Sunday, 21 April 2019

Judge denies life insurance payout in Centerville police shooting – Standard-Examiner

SALT LAKE CITY — Molly Farrand lost her husband in a police shooting. Now she has lost her fight for a life insurance payout.

American General Life Insurance Co. denied Molly Farrand’s claim on her husband Vincent Farrand’s $500,000 life insurance policy and she sued in U.S. District Court, arguing the shooting constituted an accidental death.

The woman’s suit contended her husband, 38, had set down a pistol and was turning to walk through a gate when Centerville police officer Jason Read fired five times, killing him.

Intoxicated and suicidal, Farrand met police in front of his home April 13, 2014.

Molly Farrand had called police because her husband had driven away, armed, apparently to confront a man who had made sexual advances to her. But Farrand returned home before police arrived.

American General’s Aug. 18, 2014, letter to Molly Farrand said it was denying the life insurance claim because Vincent Farrand “was suicidal and wanted ‘suicide by cop.’” The letter also quoted the police investigation report that said an autopsy found the man had a 0.22 blood alcohol content.

In a deposition, Davis County Attorney Troy Rawlings said he decided not to file charges against Read because of the Utah Office of the Medical Examiner’s conclusion that although Farrand was shot through the back, his arm was being lifted toward Read.

Rawlings added, “… my office never found that Officer Read’s shooting of Vincent Farrand was ‘justified’ from a civil perspective. … Whether an officer’s use of force is ‘justified’ statutorily is the quintessential determination for a jury to make.”

But U.S. District Judge Dee Benson has ruled the shooting cannot be considered accidental because Vincent Farrand disobeyed nine commands to put down the gun and dared a police officer three times to “do it.”

It is clear from the police audio record of the shooting that Read also warned Farrand, “Don’t put your finger on that trigger, man. Don’t put your finger on that trigger,” Benson said in his Jan. 22 ruling dismissing the suit.

“Why would Read repeat these warnings over and over if Farrand had already put the gun down on the ground earlier,” the judge wrote.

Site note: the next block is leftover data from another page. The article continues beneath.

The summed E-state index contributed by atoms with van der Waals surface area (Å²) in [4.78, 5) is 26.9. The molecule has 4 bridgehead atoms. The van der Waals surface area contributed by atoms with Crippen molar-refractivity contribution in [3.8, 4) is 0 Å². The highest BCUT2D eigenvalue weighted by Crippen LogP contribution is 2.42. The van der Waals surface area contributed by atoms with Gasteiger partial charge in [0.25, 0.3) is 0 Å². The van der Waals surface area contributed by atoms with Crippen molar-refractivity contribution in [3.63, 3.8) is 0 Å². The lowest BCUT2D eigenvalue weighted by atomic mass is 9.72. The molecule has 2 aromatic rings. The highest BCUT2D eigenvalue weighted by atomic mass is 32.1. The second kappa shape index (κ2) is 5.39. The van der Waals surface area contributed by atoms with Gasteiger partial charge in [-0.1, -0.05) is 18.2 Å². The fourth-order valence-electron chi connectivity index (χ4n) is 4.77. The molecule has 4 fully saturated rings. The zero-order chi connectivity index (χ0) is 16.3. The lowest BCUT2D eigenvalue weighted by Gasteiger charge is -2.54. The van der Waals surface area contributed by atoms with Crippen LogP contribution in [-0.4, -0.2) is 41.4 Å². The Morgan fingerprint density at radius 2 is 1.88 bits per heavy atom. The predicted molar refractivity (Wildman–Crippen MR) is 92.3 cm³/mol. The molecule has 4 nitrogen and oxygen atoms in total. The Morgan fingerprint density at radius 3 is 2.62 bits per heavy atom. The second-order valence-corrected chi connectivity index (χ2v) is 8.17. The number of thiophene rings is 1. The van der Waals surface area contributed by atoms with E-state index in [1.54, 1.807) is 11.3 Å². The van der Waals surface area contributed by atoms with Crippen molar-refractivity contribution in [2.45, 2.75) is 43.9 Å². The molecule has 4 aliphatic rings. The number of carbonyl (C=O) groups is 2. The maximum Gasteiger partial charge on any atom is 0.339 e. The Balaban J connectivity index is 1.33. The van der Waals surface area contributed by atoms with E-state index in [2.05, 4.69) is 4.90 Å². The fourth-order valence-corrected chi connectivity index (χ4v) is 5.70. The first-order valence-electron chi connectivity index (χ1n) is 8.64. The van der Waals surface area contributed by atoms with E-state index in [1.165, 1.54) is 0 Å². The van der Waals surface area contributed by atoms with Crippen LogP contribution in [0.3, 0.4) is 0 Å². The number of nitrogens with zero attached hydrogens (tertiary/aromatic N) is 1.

Another officer testified Farrand was still holding the gun after the shooting when Read kicked it out of his hand.

“Read sensibly believed that if Farrand was able to find full cover behind the fence, the officer’s life was in even greater jeopardy,” Benson said.

“The average person in Farrand’s position would have anticipated being shot while attempting to flee that situation with a weapon,” Benson said.

Being shot and killed “was clearly the natural and probable consequence of recklessly disregarding nine different warnings from a police officer to ‘drop the gun,’ especially after brazenly playing with the trigger, repeatedly responding by provoking the officer with the words ‘do it,’ and then attempting to escape into the backyard with the weapon still in hand,” the judge said.

Benson further ruled the insurance claim was justifiably denied under an exclusion that prohibited coverage if the death resulted in “illegal activity.”

Because Farrand illegally interfered with a peace officer in violation of state law, and that conduct “clearly resulted at least in part in his death,” American General properly denied the claim, Benson said.

David Gammill, an attorney representing Molly Farrand, did not immediately respond to a message asking whether the suit’s dismissal will be appealed.

She earlier sued Centerville City for wrongful death. In a settlement of that suit, the city paid Farrand $127,000 in damages. Although it settled, the city did not admit fault.


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